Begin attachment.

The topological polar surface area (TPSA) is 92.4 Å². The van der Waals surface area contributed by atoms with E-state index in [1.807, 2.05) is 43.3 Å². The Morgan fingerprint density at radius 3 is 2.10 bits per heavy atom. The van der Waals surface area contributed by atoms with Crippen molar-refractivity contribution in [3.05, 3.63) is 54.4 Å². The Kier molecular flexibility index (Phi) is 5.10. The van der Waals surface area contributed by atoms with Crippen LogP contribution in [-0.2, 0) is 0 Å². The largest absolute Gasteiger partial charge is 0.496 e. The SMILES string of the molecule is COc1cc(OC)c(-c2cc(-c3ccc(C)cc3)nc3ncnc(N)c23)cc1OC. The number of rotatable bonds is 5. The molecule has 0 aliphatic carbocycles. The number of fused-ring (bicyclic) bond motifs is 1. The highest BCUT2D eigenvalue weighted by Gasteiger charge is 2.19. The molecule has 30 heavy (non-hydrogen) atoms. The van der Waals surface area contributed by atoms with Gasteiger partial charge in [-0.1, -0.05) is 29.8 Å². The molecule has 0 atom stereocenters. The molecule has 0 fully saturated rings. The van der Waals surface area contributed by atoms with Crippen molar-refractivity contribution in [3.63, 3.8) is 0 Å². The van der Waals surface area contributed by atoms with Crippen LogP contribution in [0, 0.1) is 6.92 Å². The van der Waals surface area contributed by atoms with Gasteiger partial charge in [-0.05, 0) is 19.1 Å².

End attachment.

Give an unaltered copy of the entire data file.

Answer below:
The topological polar surface area (TPSA) is 92.4 Å². The van der Waals surface area contributed by atoms with E-state index in [1.807, 2.05) is 43.3 Å². The Morgan fingerprint density at radius 3 is 2.10 bits per heavy atom. The van der Waals surface area contributed by atoms with Crippen molar-refractivity contribution in [3.05, 3.63) is 54.4 Å². The Kier molecular flexibility index (Phi) is 5.10. The van der Waals surface area contributed by atoms with Crippen LogP contribution in [-0.2, 0) is 0 Å². The largest absolute Gasteiger partial charge is 0.496 e. The SMILES string of the molecule is COc1cc(OC)c(-c2cc(-c3ccc(C)cc3)nc3ncnc(N)c23)cc1OC. The number of rotatable bonds is 5. The molecule has 0 aliphatic carbocycles. The number of fused-ring (bicyclic) bond motifs is 1. The highest BCUT2D eigenvalue weighted by Gasteiger charge is 2.19. The molecule has 30 heavy (non-hydrogen) atoms. The van der Waals surface area contributed by atoms with Gasteiger partial charge in [-0.1, -0.05) is 29.8 Å². The molecule has 0 atom stereocenters. The molecule has 0 fully saturated rings. The van der Waals surface area contributed by atoms with Crippen molar-refractivity contribution in [3.63, 3.8) is 0 Å². The van der Waals surface area contributed by atoms with Crippen LogP contribution in [0, 0.1) is 6.92 Å². The van der Waals surface area contributed by atoms with Gasteiger partial charge in [-0.05, 0) is 19.1 Å².